I also watched the interview with Elisabeth Hartnagel (the last surviving Scholl sibling). It was interesting, but she wasn't nearly as captivating as Anneliese Knoop-Graf. She knew Sophie and Hans much better, of course, but still.. (However, it sounded as though she may have had a cold or something, so that could also be a factor.)
Also, the website of the film is http://www.sophiescholl-derfilm.de
, though it is only in German.
|Saturday, September 10th, 2005|
New member here
I just wanted to pop in and say hello! My name is Gina and I'm a university student in Chicago. I first learned about the White Rose when I was in elementary school from a book at my synagogue's library and have been fascinated with them ever since.
I've picked up a lot of the books in English about them or that mention them and also got some of Ruth Sachs' book/binder thingys. The information she has put together is very interesting, especially the interrogation transcripts that she translated, but she comes off as very unprofessional in her books by throwing in a lot of first-person musings in the middle of her research. What are people saying about her work? I'm sure it raised quite the uproar when it first came out!
Anyway, it's great to finally find a community dedicated to the White Rose!
|Thursday, August 18th, 2005|
I just joined the group and figured I'd say hi.
I first heard about the white rose a few years ago, but only recently began to read about them after buying a copy of Inge Scholl's book. I looked around my university's library for some more information about them and found a few books about German resistance to the third reich in general and one book about the weisse rose called Shattering the German night : the story of the White Rose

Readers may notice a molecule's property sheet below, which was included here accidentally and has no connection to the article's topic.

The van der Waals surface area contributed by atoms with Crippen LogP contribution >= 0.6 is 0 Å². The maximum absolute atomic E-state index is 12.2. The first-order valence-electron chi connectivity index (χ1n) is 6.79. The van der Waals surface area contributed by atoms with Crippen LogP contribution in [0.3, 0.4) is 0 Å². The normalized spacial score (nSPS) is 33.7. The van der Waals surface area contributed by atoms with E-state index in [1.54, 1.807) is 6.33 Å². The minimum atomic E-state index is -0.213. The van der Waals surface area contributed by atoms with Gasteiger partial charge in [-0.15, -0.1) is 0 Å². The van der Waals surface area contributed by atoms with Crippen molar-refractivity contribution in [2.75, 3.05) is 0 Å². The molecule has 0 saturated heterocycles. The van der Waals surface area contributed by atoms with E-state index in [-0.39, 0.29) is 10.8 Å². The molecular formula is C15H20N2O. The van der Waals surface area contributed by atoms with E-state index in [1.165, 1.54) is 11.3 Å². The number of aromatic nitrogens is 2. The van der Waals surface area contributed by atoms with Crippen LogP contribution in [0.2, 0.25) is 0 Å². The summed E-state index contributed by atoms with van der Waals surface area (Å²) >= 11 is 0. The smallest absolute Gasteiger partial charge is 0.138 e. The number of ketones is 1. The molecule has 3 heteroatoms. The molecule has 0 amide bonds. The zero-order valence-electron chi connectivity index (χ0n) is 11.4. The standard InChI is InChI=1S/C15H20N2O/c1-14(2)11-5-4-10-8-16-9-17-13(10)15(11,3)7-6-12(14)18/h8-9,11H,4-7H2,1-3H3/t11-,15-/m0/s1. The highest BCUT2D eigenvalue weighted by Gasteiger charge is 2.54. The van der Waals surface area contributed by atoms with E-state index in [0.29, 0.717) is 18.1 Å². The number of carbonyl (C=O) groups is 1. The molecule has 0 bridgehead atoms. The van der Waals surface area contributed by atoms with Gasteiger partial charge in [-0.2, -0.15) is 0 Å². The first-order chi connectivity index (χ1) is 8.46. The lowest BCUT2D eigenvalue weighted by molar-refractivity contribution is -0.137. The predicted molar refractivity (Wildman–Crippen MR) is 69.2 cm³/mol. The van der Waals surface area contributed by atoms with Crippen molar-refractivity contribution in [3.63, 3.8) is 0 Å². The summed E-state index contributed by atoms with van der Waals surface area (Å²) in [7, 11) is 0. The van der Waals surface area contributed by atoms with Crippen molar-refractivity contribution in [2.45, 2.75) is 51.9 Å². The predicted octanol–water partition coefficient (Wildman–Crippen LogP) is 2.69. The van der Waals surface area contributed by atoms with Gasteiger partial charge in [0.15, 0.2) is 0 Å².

by Annette E. Dumbach and Jud Newborn. I haven't read it yet, but it's in my plans. I also found a book with articles about differernt German anti-nazi resistance and there was an article about the weisse rose that was pretty interesting. So I'm pretty glad there's some information out there about them.
Anyways, that's that.
|Sunday, July 24th, 2005|
Alexander Schmorell article
I've written an article about Alexander Schmorell, which can be found here
, at OrthodoxWiki
It's all in Russian, but it looks as if there's a book coming out (or which just came out) dealing with Alexander Schmorell's interrogation transcripts and such. (Unfortunately, in Russian.)
I guess we all see what I need to be working on!
|Wednesday, July 6th, 2005|